World Food System

Attempting any global assessment immediately raises questions as to how the world should be divided up. There are obvious limitations in treating humanity as a single unit. The seven world regions derive directly from the standard United Nations regional classification of countries which was holding in 1992, and which groups together the nations of the former Soviet Union (FSU). The regions are broadly homogeneous in terms of their demographic, cultural, economic and agricultural characteristics although inevitably there is also very significant variation within each region.

Sub-Saharan Africa consists of all countries in Africa except those in northern Africa. So, as defined here, sub-Saharan Africa includes South Africa. This region contained about 9 per cent of the world’s population in 1990. The Middle East refers collectively to all countries in northern Africa and western Asia, stretching from the Arabian peninsular in the east to Morocco in the west. This region includes both Sudan and Turkey. Demographically the Middle East is the smallest of our seven regions, containing only about 5 per cent of humanity in 1990.

The next region is Soudi Asia, which contains nearly a quarter of humankind. It comprises the countries of the Indian subcontinent, plus Iran. India is the most important of these countries-with about 71 per cent of the region’s total population. The Far East is demographically the largest of our regional groupings and it is also one of the most diverse. This region covers all countries in eastern Asia (including Japan) and south-eastern Asia. China alone contains one-fifth of humanity-64 per cent of the total population of the Far East.

The next region, Latin America, comprises all countries in the Caribbean and South and Central America, including Mexico. In 1990 Latin America contained about 8 per cent of the world’s population (Gilland, 1993). There is widespread, if not universal, agreement that today several hundred million people probably don’t have enough food to eat-and that most of these people live in Africa and Asia. However, in trying to go beyond this simple statement the problem immediately arises as to the criteria to be used in defining people as inadequately fed.

This problem was illustrated by the socalled ‘great protein fiasco’ of the 1960s and 1970s when a UN expert committee set unrealistically high standards to define adequate protein intake. The subsequent amendment of these standards led to a significant downward revision of the number of people considered to be suffering from insufficient protein consumption.

The general view which now prevails is that most diets which provide sufficient food energy-i. e. calorie-intake probably also provide enough protein, although young growing children, and pregnant and lactating women, may have additional protein requirements. Also some traditional diets based upon root and tuber crops (e. g. cassava, potatoes-yams) may provide enough food energy, but not enough protein. However, to reiterate, the world food problem today is primarily defined in terms of dietary energy deficiency, or undernutrition. This constitutes the principal criterion for a modern definition of ‘hunger’.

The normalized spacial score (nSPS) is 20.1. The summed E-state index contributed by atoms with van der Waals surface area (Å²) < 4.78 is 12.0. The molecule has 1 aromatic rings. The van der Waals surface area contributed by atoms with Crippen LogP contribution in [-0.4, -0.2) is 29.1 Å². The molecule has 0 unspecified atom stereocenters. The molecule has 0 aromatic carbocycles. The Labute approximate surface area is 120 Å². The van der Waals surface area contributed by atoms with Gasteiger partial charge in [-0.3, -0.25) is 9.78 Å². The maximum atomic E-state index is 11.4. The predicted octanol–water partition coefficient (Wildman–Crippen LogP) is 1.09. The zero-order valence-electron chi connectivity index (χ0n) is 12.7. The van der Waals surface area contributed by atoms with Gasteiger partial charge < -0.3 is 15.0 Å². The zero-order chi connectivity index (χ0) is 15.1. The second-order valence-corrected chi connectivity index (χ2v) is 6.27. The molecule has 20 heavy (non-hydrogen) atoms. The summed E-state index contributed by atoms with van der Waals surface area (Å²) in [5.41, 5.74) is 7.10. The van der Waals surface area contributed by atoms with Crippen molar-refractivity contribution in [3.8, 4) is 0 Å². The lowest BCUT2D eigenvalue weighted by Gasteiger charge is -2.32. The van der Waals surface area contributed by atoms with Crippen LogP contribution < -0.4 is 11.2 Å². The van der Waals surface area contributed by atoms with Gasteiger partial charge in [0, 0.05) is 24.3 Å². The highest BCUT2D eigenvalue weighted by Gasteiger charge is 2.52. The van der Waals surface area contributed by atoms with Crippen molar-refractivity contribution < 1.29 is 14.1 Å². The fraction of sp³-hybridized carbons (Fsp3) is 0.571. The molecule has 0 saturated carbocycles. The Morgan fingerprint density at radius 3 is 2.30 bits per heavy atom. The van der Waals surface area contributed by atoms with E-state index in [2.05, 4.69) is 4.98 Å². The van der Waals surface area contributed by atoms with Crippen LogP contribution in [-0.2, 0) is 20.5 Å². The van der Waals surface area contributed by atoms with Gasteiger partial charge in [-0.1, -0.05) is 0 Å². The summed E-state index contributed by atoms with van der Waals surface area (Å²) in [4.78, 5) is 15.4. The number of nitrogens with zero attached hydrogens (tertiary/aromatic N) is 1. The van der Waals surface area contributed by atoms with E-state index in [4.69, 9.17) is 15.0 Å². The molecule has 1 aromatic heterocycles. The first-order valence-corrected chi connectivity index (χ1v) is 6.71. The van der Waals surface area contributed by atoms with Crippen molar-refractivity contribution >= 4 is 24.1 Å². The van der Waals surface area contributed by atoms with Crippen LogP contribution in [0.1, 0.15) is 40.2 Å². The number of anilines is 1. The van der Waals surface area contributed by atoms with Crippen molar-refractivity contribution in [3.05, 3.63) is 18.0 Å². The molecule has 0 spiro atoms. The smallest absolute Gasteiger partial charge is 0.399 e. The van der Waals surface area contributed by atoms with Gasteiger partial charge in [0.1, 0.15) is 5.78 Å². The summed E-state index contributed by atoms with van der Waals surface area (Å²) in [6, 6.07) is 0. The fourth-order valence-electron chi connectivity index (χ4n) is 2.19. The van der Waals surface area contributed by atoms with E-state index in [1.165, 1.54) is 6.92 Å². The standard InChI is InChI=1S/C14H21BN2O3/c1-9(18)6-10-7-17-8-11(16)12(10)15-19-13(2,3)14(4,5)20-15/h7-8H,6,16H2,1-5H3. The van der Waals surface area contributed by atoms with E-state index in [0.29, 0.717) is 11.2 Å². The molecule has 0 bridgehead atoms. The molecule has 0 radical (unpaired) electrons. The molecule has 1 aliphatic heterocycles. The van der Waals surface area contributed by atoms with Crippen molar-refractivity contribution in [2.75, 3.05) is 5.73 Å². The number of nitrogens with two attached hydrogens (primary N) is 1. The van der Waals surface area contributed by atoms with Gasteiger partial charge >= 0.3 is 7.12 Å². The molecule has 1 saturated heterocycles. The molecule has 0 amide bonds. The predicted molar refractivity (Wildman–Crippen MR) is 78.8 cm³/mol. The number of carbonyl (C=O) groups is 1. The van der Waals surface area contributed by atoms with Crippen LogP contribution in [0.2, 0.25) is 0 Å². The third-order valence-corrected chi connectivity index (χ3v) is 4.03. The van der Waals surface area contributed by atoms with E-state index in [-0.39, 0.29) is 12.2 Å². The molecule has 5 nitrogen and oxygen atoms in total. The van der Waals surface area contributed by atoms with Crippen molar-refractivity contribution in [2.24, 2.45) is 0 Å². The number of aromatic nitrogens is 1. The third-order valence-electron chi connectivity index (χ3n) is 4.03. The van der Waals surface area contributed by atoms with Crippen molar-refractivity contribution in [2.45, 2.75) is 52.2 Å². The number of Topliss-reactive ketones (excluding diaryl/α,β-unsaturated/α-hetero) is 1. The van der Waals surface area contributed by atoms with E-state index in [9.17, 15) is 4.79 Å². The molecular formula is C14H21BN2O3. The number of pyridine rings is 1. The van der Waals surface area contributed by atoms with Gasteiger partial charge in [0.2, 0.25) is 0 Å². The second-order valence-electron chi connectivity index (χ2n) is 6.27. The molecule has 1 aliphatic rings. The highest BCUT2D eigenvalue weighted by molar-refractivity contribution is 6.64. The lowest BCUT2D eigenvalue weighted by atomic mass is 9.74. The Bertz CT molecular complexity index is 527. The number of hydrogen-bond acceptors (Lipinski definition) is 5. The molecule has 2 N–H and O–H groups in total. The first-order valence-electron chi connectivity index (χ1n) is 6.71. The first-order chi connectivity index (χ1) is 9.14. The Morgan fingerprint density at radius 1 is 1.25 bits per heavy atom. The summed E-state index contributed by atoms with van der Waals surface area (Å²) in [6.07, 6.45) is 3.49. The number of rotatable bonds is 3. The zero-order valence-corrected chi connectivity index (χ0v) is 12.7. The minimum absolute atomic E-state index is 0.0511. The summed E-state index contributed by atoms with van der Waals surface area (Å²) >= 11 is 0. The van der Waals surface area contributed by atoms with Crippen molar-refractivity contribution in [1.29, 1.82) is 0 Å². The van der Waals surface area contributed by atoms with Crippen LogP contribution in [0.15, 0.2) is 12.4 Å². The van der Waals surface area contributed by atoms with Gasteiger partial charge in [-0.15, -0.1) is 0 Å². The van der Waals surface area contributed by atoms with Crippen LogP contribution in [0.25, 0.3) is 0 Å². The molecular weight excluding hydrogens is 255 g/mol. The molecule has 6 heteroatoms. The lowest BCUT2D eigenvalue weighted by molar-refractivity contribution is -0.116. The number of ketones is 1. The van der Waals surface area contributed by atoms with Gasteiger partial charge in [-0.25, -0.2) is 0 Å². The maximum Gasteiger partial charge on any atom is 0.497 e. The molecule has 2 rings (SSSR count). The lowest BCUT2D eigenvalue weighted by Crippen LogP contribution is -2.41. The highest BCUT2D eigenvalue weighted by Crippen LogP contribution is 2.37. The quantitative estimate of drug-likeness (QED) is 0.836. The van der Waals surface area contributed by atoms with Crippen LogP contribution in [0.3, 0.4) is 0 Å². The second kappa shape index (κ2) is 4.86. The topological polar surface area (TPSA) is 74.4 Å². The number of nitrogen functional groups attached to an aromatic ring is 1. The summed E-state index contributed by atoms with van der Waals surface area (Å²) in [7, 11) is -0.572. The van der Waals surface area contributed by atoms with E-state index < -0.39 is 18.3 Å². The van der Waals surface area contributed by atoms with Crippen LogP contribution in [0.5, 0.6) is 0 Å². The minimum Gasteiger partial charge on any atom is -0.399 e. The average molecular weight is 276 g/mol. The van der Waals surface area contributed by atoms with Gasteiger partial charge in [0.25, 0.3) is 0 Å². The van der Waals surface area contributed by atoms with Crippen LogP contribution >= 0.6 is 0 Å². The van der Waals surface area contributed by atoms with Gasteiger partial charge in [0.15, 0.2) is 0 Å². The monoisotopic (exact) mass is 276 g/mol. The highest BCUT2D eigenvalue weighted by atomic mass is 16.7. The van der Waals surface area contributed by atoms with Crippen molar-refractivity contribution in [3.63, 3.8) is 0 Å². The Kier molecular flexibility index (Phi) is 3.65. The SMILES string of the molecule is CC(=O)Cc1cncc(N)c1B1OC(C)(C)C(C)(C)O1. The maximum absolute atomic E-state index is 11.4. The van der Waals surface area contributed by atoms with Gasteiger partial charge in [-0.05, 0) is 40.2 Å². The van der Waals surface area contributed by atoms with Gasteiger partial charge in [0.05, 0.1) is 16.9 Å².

We have already seen that cereals are the most important single element in the human diet. And in this context it is significant that, in addition to their calorie content, all cereals contain significant quantities of protein, albeit of variable quality (Barnett, Payne, & Steiner, 1995). Only a few countries conduct systematic and nationally representative surveys of food consumption which enable direct assessments of calorie intake to be made. So the most widely cited estimates of food energy intake and the prevalence of undernutrition are produced by FAO using various indirect procedures.

For each country estimates are made of the total quantity of food available for human consumption in a given period. This involves assembling data on national food production, trade and aid, and then making deductions for quantities of food which are lost in storage, fed to animals or used as seed. Next food composition factors are used to convert the food availability estimates into calorie equivalents. And, using population totals, these are expressed as national estimates of per capita daily calorie supply.

Diets based upon root and tuber crops are found in many specific locations, for example parts of the Pacific and the Andes in South America. But the main areas where such crops still seem to predominate in national diets are …

Turning to the food importing regions, with the possible exception of Latin America, they will all be significantly more dependent upon imports to meet their 2020 food requirements (in both absolute and proportional terms) than was the case in 1990. …

Only in sub-Saharan Africa do we find credible evidence that cereal (and to a lesser extent food) output has failed to keep abreast of population growth, partly because of the speed and volume of that growth itself (Basu, 1984). But …

Emulsifiers used have same caloric value as fat, i. e. 9 calories/gram but less amount is used which results in fat and calorie reduction. Emulsification using Milk Fat replaces fat on a one-to-one basis. The ingredients of this roll per …

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